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Ty Dolla $ign: Beach House 3
Rap's versatile gentleman returns with his second studio album and inevitably stacks it with features. Pharrell Williams, Lil Wayne, The-Dream, YG, Future, Swae Lee, Wiz Khalifa, Damian Marley, and Tory Lanez all guest; Mike Will Made It, DJ Mustard, and Skrillex are among the producers. It came with a bunch of singles in advance, but the standout was the luxurious "Message In a Bottle." —Alex Robert Ross
Angelica Rockne: Queen of San Antonio
In between the flashes of honky-tonk energy on Angelica Rockne's forthcoming debut, Queen of San Antonio—when the singer-songwriter dips back into the country canon and pulls out dive-bar dust-ups and cosmic clutter—there are torch songs. That's when Rockne's voice settles in, she starts drinking to forget, the slide guitars back off of one another, and the heart of the record comes through: weary but not quite broken-down. —Alex Robert Ross
Slaughter Beach, Dog: Birdie
Birdie, the second LP from Modern Baseball co-frontman Jake Ewald's solo project, Slaughter Beach, Dog, softens the lines between reality, fiction, and metaphor like a drunk memory. Moments of apparently candid detail – like paying $1.25 for a taxi ride, bugs biting at skin on a porch, or "Yuppies in the prefabs holding hands at midnight" – can shift focus before a line is through. Ewald will detail a scene meticulously and then slide away to tell you that a bishop kicked his mom out the house and spun her round in a blindfold; at one point he's not sure if someone's in Echo Park or sitting in the living room. —Alex Robert Ross
Julien Baker: Turn Out the Lights
Writing about depression is hard. More often than not, it means writing about the absence of feeling, leaving a writer with few if any of the usually-essential senses to bounce off of. That's one of the reasons that Julien Baker's "Appointments," from her second LP Turn Out the Lights, is so absorbing. It's a vivid and detailed account of a person's inability to see any sort of emotional redemption, or the ability to actually feel anything at all. Somehow, Turn Out the Lights uses depression as a wellspring of ideas. If there's any justice, it will see Julien Baker regarded as the masterful songwriter and singer that she is. —Alex Robert Ross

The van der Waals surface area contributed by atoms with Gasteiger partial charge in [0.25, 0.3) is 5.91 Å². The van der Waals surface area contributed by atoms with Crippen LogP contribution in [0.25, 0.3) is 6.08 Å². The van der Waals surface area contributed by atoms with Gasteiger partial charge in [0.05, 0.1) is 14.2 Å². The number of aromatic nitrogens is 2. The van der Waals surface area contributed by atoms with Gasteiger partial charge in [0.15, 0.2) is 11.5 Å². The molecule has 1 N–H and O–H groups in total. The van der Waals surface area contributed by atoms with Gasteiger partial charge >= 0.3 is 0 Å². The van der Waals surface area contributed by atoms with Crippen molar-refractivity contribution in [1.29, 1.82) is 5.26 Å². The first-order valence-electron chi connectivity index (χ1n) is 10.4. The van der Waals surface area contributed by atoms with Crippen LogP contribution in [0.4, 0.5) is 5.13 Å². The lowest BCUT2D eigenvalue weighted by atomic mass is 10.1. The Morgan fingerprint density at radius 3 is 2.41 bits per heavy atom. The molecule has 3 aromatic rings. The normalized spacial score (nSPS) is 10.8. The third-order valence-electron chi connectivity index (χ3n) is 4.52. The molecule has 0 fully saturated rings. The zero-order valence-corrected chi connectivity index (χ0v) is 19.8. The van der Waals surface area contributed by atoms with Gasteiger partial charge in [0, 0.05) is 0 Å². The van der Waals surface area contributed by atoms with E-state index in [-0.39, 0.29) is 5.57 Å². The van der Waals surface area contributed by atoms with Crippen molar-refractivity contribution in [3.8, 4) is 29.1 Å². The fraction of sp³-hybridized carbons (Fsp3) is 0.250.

Rico Nasty: Sugar Trap 2
2017 has proven to be a landmark year for DMV-based rapper Rico Nasty. Since her viral hit "Poppin", racked up a million and a half views over the course of the summer (in part thanks to a feature on HBO's Insecure) her fanbase steadily multiplied, and rightfully so. After months of anticipation, Sugar Trap 2 is finally here, a hard-hitting follow up to its May counterpart The Tales of Tacobella. While Tacobella is named after her softer spoken alter-ego, her very own Sasha Fierce-type energy claws its way to the surface of Sugar Trap 2, ready to command your attention. And command it does—Rico's signature rasp and bubblegum trap beats are sweet enough to entice anyone. —Tiffany Wines
John Maus: Screen Memories
This PoliSci PhD returns from six years in the Minnesota wilderness with a 12-track exegesis on the death of liberal arts education, Silicon Valley's techno-gnosticism, and, more generally speaking, the end of the world. As ever, he channels that in the form of both baroque composition and synth-pop minimalism—like Bach transcribed by Flock of Seagulls, or something like that. There's one inspirational jam built around an extended football metaphor and another whose sole lyric is "Your pets are gonna die." But don't worry, Maus assured me when I interviewed him last month that they all go to heaven at the end. —Colin Joyce
Also out this week:
Weezer: Pacific Daydream
Young Dro: Da Real Atlanta
Fever Ray: Plunge
Bootsy Collins: World Wide Funk
Yellow Days: Is Everything OK In Your World?
Majid Jordan: The Space Between
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